The opening photo today, a nod to this week's Sepia Saturday theme, was taken from the front yard of my father's childhood home in Elm, Michigan, looking across the cow-strewn fields where a freight train smokes away down the Pere Marquette railroad...an example of the "vanishing point" effect.
Not all that far away from Elm was the town of Hudson. And Hudson marks a sort of vanishing point for much of my family tree, where the roots disappear back into a darkish history.
The family album has several photos that don't note the subject's name. However, the backs bear the imprint of two photographers in Hudson, Michigan: Fred D. Brown and D.H. Spencer. Members of both the Hale and, predominantly, the Daniels, clans lived in the Hudson area in the late 1800s. (The longtime American English Hales married into the lately arrived English Danielses, who then married into the Scots/Irish Orrs, who then married into the longtime American English Bentleys.)
George Daniels, my great-great-grandfather, first acquired land in Concord, Michigan, near Battle Creek, in 1848.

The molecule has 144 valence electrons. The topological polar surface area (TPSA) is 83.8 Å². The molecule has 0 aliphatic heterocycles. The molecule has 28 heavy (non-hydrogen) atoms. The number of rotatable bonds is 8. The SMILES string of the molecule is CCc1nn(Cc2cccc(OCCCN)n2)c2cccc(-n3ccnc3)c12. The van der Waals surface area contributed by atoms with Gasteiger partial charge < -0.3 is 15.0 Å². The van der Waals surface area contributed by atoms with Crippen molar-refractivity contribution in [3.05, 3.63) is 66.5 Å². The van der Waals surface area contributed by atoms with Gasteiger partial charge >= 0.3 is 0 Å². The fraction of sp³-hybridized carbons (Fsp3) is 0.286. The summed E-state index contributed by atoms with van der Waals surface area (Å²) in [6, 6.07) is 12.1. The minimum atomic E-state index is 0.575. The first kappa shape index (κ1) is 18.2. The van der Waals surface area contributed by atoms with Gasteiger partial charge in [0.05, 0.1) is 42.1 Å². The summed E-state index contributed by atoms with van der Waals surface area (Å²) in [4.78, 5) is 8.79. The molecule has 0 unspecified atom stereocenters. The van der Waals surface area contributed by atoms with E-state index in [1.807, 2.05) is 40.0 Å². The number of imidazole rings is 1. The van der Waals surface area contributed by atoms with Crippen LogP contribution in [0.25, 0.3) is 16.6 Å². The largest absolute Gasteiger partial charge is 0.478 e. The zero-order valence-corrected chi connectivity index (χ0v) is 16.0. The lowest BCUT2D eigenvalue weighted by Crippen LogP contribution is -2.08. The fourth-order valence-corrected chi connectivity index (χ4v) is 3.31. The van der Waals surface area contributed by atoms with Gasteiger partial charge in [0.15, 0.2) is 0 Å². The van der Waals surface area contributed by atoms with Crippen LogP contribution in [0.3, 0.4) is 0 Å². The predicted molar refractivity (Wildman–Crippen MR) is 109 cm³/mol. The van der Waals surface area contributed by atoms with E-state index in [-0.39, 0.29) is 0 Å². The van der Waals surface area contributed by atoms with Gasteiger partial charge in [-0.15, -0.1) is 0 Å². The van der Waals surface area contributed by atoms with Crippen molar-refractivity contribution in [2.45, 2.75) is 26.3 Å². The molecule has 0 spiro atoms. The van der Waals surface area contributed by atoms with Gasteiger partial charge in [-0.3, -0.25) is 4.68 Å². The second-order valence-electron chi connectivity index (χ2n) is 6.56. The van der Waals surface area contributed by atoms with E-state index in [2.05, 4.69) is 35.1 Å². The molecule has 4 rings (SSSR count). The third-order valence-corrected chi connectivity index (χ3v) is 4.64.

The first photo below I am guessing is a contemporary of George Daniels: Lucretia (Johnson) Hale, who was the mother of George's daughter-in-law Martha (Hale) Daniels. I make this guess based on the fact that it's a tintype (this one has no photographer imprint), and the only other such photos like it in the album are of Martha's daughters Louise and Alice, around 1876. That was two years after the death of Henry Daniels' mother, Ann Twidale Daniels, the other likely candidate for the photo.
Lucretia would have been about 69 that year. Her husband Hiram Hale (a melodious and oddly common name, as it turns out) had been dead since 1861.